Characterization of Curley’s Wife from John Steinbeck’s “Of Mice and Men”

Characterization of Curley’s Other half from John Steinbeck’s “Of Mice and Men”

characterization: Curley’s Partner in Of Mice And Male With vibrant statements like “She had full, rouged lips and wide-spaced eyes, heavily made up. Her fingernails were red. Her hair hung in little rolled clusters, like sausages. She used a cotton dress and red mules, on the insteps of which were little bouquets of red ostrich plumes” (John Steinbeck, 31), Curley’s other half is among the more strongly portrayed characters in Of Mice and Men.

Although Steinbeck leaves almost nothing to the imagination about this female, he selects to regularly refer to her as ‘Curley’s Other half’ rather than offering her a name or a nickname like he has actually done with the majority of the other characters. Through indirect and direct characterization the reader discovers that this female was not just a ticket to trouble like the workers on her father-in-law’s ranch believed, but a woman stuck in a life where she didn’t belong. Curley’s wife, who was extremely lonely, was constantly ‘greatly comprised’ even when she lived on the ranch where George and Lennie worked.

Although typically she was considered a floozy, her talk with Lennie exposed that she was used to the high life. When her moms and dads prohibited her to enter into the acting service, as she so wanted, she wed Curley, the very first man who provided her something aside from fame, in order to get away from her overbearing family (Steinbeck, 88). Although due to the fact that of this decision she was forced to invest her life on a cattle ranch loaded with underclass workers, she still liked to make herself up to continuously advise herself that she had had the possible to be something much better.

To her, dressing up and flaunting her stuff was a sign of status, something to set her apart from the rest of the lower class, which, even today, is not much different. Fashion publications, television, and the general media still lead the public to believe that design straight links to the amount of wealth or power someone has. When style patterns alter by the minute, it is usually believed that everything from wealth to elegance is shown when somebody has the ability to stay up to date with them (Appendix A).

Curley’s spouse considered always looking presentable as a continuous tip that she had actually once been considered good enough to enter into the film organisation and might have been something better than the one in charge’s kid’s wife. Another reason Curley’s partner was constantly comprised and wondering around the ranch was that she was lonely. With Curley always gone and having absolutely nothing in common with her, she had no one to keep her company and was forced to try to find attention amongst the employees, who had long given that found out to keep away from the one in charge’s daughter-in-law. ‘Amusing thing,’ she stated. ‘If I capture any one guy, and he’s alone, I get along fine with him. However simply let 2 of the men get together an’ you will not talk. Jus’ absolutely nothing but mad'” (Steinbeck, 77). Although Curley was extremely over-protective of his other half, he didn’t tend to her needs so she moseyed around trying to find something to do or someone to speak to during the day. And even though all she wanted was the attention Curley didn’t offer her, the males in the cattle ranch understood that speaking with her would just lead to trouble. Well, I aint giving you no trouble. Think I do not like to speak to someone ever’ every so often? Think I like to stay the house alla time? ‘” Curley’s better half had all the spare time worldwide, and spends it making herself look as excellent as she can (Appendix B) and flaunts her body to anyone who will look. She desperately seeks attention and recommendation that she’s still got the looks that attracted all sorts of guys to her in the past.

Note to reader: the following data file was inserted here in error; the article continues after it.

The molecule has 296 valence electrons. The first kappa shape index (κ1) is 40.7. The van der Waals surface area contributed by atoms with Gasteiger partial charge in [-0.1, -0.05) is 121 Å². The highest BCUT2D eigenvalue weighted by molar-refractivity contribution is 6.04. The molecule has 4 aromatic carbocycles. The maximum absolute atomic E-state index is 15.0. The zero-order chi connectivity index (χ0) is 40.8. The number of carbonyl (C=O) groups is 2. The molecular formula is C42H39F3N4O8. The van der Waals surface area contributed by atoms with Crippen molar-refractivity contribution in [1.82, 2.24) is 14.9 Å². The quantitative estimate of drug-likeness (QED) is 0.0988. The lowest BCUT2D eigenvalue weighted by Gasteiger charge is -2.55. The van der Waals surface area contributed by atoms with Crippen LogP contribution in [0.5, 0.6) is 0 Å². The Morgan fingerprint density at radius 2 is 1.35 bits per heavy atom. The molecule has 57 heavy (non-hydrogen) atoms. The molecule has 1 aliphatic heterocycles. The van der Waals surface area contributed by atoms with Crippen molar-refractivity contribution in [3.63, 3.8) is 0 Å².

Steinbeck selected not to give Curley’s better half a genuine name because she was never able to make a name for herself; she was forced into a life where she was confined and not able to pursue her genuine dreams. She certainly wasn’t happy with her life living inside Curley’s ranch; she wasn’t meant to be the normal female of that time who remains at home doing the cooking and cleaning for her partner. “… ‘Well, a show came through, an’ I met one of the stars. He states I might go with that program. But my ol’ lady wouldn’ let me. She states due to the fact that I was on’y fifteen'”(Steinbeck, 88).

Curley’s wife desperately tries to show Lennie that she was better than this ranch; that she wasn’t common like the remainder of the people there which it was by fault that she was living where she was now. She needed to leave that ranch and pursue her dreams now that she was old sufficient to make her own decisions. She required a ticket out of that city so she might go to Hollywood and make a name for herself (Appendix C). Although Curly’s wife’s character was represented completely by John Steinbeck, she was never ever given a complete name because her character isn’t full.

She was missing out on something; she wasn’t in her rightful location. Curley’s wife wasn’t meant to live her life on the cattle ranch, and her character wasn’t completed since of it. Steinbeck showed this the only tangible method he could, with the lack of a name for her. She wasn’t like the remainder of the individuals on the ranch, with a name or nickname; she was referred to as ‘Curley’s Spouse’. She stood out by the reality that she was the only lady on the ranch, she was the only one who dressed to impress, and she was the only individual without a full name. She didn’t belong and even if she had lived she never ever would.